Last week the Journal covered two interesting school board meetings. Both the District 97 Oak Park Elementary School board and the District 200 board at OPRF had probing, thoughtful discussions before approving a new intergovernmental agreement with village government and its police department.

Ultimately the high school board approved the agreement unanimously. At D97 it was a 5-2 vote. At both boards there were worthy questions and concerns raised about an agreement that works to clarify the circumstances in which a school district can and should involve the police department in a conflict within a school, how information about a specific student should be shared with police officers, and under what circumstances police may interview a student and who must be present.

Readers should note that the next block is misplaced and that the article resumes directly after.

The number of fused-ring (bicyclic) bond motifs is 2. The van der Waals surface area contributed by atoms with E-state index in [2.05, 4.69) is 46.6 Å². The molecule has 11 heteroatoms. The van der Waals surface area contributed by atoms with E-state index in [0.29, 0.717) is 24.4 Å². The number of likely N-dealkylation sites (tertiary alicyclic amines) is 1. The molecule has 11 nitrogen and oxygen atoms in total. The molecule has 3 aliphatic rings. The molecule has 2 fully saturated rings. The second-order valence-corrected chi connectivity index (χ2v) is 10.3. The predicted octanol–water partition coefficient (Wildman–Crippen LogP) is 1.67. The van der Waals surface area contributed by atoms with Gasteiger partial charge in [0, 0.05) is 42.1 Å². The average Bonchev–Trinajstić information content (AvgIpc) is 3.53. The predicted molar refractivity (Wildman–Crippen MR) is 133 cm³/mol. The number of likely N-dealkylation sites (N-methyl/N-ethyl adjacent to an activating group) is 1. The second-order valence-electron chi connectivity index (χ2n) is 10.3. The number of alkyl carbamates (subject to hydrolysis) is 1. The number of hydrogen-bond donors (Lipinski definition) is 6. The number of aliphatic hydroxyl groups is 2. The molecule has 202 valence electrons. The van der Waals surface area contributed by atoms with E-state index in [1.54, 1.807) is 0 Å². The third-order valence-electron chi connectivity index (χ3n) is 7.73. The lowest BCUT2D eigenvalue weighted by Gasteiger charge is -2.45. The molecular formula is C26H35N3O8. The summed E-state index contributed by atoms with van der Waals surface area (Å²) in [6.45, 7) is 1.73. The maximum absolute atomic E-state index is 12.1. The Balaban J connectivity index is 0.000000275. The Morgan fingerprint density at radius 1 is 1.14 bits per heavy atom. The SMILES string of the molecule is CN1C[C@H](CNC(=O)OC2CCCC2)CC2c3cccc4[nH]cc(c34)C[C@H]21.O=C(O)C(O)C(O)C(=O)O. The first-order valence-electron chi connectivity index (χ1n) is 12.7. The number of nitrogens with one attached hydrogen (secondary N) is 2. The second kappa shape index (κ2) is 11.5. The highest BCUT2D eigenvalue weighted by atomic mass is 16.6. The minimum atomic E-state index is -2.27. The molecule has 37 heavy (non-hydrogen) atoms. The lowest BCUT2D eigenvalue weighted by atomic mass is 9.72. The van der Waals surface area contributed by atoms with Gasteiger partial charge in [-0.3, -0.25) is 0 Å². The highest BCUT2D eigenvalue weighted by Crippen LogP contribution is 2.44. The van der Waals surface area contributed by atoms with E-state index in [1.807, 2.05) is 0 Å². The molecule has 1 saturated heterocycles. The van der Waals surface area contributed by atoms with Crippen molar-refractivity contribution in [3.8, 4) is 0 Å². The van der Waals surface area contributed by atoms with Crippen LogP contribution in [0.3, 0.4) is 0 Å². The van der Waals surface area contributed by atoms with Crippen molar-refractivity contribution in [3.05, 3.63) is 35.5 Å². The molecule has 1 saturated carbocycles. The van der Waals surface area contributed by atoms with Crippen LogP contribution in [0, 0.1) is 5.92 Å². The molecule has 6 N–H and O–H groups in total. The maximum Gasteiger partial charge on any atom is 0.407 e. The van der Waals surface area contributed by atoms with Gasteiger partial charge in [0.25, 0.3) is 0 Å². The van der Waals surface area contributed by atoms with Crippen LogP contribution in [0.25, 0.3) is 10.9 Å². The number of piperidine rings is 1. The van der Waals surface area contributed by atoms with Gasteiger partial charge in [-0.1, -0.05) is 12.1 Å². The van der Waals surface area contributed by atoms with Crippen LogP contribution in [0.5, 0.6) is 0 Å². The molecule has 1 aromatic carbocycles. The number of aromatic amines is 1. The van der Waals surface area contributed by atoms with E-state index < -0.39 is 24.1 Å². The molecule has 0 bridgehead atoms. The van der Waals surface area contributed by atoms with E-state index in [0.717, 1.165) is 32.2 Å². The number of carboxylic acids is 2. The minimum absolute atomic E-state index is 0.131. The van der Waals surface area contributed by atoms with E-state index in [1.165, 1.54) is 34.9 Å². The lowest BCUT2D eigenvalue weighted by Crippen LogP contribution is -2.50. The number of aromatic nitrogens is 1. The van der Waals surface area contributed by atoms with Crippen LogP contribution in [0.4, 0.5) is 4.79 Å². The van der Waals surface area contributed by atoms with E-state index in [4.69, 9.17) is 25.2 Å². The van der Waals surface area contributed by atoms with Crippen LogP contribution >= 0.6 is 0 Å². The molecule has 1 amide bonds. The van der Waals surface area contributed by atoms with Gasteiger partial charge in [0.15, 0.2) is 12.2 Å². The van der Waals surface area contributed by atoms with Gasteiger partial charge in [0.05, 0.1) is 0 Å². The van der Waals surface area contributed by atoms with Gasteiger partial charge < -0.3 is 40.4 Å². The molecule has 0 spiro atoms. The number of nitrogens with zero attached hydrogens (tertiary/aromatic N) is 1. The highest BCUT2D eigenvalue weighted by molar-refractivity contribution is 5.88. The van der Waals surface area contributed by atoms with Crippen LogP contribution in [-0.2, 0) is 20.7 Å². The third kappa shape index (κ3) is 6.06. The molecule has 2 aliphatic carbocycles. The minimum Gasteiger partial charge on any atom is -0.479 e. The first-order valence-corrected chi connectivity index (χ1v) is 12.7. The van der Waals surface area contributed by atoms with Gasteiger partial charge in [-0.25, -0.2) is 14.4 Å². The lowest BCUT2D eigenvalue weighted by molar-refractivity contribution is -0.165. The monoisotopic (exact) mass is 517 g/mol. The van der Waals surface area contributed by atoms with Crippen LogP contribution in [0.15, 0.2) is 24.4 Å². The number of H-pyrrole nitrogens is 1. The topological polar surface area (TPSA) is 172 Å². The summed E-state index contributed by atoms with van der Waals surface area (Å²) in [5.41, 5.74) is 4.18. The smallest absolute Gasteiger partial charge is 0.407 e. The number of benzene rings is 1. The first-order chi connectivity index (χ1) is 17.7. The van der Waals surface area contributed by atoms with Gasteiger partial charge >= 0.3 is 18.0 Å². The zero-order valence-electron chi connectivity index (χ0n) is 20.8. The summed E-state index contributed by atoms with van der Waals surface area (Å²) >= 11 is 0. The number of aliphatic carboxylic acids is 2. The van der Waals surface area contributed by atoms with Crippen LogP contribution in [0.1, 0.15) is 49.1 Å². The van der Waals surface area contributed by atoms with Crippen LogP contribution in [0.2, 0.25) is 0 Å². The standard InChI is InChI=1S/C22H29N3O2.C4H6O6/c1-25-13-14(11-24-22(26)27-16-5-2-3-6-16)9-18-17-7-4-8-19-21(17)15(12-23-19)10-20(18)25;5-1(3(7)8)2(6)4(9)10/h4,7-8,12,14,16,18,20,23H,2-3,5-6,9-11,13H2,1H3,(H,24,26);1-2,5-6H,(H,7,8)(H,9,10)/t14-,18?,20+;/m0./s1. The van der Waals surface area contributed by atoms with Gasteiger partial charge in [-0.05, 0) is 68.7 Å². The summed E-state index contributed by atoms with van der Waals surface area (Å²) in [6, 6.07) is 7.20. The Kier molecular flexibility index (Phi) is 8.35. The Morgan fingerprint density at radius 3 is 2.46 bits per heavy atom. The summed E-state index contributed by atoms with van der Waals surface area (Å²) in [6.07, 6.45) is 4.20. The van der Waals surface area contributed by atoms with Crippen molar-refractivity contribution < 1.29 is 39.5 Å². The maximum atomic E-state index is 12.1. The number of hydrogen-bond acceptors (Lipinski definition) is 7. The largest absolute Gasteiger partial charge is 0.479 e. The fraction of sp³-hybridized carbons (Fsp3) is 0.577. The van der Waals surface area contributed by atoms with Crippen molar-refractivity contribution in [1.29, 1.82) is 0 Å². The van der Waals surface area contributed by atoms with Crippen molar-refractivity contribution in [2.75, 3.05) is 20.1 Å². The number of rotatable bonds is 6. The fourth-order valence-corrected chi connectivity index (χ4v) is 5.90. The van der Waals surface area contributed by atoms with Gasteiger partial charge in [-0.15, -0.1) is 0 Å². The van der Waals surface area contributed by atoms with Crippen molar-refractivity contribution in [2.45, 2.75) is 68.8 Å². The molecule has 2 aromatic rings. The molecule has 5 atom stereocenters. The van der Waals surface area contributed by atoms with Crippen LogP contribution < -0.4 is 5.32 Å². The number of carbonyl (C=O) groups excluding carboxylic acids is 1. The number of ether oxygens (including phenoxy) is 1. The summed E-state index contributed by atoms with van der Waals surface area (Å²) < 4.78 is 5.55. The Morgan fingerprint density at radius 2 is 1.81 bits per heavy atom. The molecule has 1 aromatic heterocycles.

In approving the pacts — the village board is expected to sign off on Nov. 28 — both school boards were assured by their superintendents that this is a starting point for a necessary collaboration and that it will evolve year by year.

To us it seems clear that Ushma Shah and Greg Johnson, superintendents at D97 and D200 respectively, had fruitful and frank conversations with Kevin Jackson, Oak Park’s new village manager and brand-new Police Chief Shatonya Johnson. Clear, too, that those conversations were direct in addressing historic and profound inequities in how Black and Brown students were and are scrutinized by police.

Chief Johnson was persuasive in acknowledging that her officers must respond as “guests” when they are at the high school, respectful of school policies meant to protect its students.

We are charting new ground here. This progress is possible because of the extraordinary alignment of elected boards and their administrative leaders around critical issues of equity. Now we are dealing with real-life issues and not aspirational rhetoric. More work ahead.

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